As conflicts rage across Northern Africa, South Sudan, Syria and Iraq, refugees* are trying to find a way out. Countries like Jordan, Lebanon and Turkey have taken in millions of refugees and they no longer have the space or resources to take in anymore. Turkey has also experienced several bombings in the past few weeks that have scared people from seeking refuge there. 

Instead, Syrians and other citizens fleeing their violence-ridden home countries are paying smugglers to take them across the Mediterranean to Europe. When they reach the shores of or set foot on the first European Union country they reach – usually Greece or Italy – the smugglers leave them. Sometimes, the smugglers dump them in the Mediterranean, leaving them to drown or to be rescued by the coast guard or immigration authorities. 

Seeking asylum in the European Union

The International Organization for Migration has stated that nearly 365,000 refugees have crossed the Mediterranean in the last eight months. Ninety-nine percent of those refugees have landed in either Italy or Greece. 

That law has put a burden on Italy and Greece. The two Mediterranean countries have argued that the law is entirely unbalanced; countries like United Kingdom do not have to process thousands of refugees daily. Under the Dublin Regulation, the doctrine from the 1970s that outlines the procedure for handling asylum and refugee seekers, the first EU country in which migrants and refugees arrive must process their claims and decide whether to grant asylum or deport them back to their home country. If migrants and refugees continue onwards to other member states and are detained, they will be sent back to the EU country from which they arrived. 

Some countries, like Germany, have started to ignore this rule as refugees land undetected in Italy and Greece and continue their journey north to seek asylum. They allow them to apply for asylum. Others have done their best to keep them out. Hungary has built fences and walls to prevent migrants and refugees from entering. 

Last week, the country also halted train service from Budapest into Austria to restrict further migration into the rest of Europe. As a result, thousands of refugees and migrants set out on foot to Vienna, Austria, a 300-mile journey on Sept. 4. As traffic built up throughout the day, though, Hungarian officials offered to bus the refugees marching and at the train station to the border.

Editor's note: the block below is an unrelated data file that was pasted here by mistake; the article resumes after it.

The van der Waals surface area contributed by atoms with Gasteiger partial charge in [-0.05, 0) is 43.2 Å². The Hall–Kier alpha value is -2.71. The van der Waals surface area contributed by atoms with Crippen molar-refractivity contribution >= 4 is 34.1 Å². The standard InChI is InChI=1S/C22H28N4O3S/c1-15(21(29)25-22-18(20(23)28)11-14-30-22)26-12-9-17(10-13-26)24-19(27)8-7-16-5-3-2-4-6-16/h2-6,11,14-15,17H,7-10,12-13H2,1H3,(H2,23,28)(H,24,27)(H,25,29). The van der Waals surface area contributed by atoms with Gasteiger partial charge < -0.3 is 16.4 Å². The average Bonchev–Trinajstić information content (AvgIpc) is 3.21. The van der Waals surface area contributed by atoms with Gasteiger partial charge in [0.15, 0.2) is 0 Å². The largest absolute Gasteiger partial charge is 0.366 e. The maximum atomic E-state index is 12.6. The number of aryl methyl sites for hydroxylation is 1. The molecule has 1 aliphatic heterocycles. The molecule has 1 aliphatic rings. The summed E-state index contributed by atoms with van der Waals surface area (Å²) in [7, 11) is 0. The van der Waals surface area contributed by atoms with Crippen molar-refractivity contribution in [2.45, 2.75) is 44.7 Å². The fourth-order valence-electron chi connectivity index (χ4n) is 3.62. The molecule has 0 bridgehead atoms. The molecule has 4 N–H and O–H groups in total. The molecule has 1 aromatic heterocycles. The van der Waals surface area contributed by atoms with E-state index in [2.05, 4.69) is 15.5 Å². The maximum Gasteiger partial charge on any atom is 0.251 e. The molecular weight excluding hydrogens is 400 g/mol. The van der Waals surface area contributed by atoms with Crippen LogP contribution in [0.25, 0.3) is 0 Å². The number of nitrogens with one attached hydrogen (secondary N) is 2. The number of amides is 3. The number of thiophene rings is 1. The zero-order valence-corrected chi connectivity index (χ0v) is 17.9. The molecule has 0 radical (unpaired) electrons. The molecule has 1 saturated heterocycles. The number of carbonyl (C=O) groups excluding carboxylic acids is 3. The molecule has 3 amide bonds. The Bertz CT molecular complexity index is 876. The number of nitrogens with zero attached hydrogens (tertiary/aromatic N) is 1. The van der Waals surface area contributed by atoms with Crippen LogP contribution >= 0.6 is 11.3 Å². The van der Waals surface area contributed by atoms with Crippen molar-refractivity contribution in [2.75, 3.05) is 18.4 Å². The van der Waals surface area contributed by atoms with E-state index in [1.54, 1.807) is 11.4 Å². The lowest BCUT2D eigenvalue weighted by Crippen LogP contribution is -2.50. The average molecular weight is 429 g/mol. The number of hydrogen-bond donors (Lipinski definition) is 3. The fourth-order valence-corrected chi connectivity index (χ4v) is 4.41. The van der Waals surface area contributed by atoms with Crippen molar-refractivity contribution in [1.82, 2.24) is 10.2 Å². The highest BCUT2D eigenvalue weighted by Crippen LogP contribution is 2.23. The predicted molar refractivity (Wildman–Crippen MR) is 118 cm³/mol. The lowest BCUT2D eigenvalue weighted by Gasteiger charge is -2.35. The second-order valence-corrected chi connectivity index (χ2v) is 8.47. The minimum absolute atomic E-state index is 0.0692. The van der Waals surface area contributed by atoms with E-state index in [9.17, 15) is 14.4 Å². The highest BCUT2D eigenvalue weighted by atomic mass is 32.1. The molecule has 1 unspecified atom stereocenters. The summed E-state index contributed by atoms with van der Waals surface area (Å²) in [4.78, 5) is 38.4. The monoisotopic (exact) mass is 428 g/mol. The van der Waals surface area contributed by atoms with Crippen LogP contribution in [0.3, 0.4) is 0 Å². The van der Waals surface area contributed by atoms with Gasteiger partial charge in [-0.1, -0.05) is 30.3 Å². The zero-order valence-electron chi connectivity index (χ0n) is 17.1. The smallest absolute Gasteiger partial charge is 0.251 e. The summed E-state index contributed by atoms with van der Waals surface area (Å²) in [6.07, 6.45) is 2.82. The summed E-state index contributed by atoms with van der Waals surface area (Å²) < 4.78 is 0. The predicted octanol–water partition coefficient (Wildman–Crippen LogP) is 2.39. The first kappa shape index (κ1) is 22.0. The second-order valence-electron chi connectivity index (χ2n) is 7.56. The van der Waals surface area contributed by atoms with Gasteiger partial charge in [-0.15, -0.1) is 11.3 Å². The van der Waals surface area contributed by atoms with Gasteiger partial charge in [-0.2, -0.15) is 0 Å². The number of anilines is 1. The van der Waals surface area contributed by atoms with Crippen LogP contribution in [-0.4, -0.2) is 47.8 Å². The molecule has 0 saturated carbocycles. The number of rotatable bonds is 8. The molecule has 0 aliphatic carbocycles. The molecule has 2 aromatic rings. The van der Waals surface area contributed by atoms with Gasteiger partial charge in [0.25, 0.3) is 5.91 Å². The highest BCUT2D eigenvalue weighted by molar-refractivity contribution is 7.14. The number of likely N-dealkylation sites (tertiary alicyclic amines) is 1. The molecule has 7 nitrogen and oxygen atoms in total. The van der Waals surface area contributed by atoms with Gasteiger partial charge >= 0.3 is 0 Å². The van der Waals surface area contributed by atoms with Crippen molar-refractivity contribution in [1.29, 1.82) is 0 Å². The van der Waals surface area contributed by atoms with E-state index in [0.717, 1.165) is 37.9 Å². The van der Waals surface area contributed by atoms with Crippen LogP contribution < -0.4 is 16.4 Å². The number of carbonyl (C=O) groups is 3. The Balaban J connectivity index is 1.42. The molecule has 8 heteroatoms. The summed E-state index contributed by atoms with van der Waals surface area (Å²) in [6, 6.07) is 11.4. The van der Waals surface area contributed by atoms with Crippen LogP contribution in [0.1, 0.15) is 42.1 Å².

The German government reported that more than 17,500 asylum seekers entered Germany over the weekend. The government has welcomed them, ignoring the stipulation in the Dublin Regulation which says countries can send refugees and asylum seekers back to the EU country they arrived in, but not all German citizens have embraced the welcoming policy of their government. 

Finding a solution to the crisis 

As the migrant and refugee crisis grows, so does the anti-immigration sentiment across Europe. Europeans – especially in Hungary and Austria – have recently elected right-leaning governments with hard stances on immigration. The tension this sentiment has created makes it difficult for the EU Council to decide how to deal with the influx of people. 

Germany and France are calling for a quota system that would fairly distribute asylum seekers and take a huge burden off of Italy, Greece and – to an extent – Hungary. The president of the EU Council, Donald Tusk, has said that 100,000 refugees should be distributed across the 28 member states. The United Nations High Commissioner for Refugees released a statement on Sept. 4, saying the EU should accept 200,000 refugees. 

But other member countries – Poland, Czech Republic, Hungary and Slovakia – would rather pay more in humanitarian aid assistance to the countries bordering Syria that have taken in more than four million refugees. 

The United Kingdom believes taking in more asylum-seekers would further the crisis: more people would begin making their way to Europe. But, Prime Minister David Cameron announced on Sept. 4, that the UK would begin to accept thousands more Syrian refugees, who make up about fifteen percent of those applying for asylum in the EU, according to the UNHCR. 

But he also stressed that those who will be granted asylum or refugee status are those who apply from refugee camps in Turkey, Lebanon, Jordan and other countries that currently host Syrian refugees. According to him, this route will prevent more people from making the dangerous journey across the Mediterranean. 

*Note: The choice of the word "refugee" is a specific name for a group of people fleeing out of fear for their lives. Since the vast majority of those entering Greece and Italy are people from countries with histories of human rights abuses or that are currently war-torn, we chose this word to frame the crisis.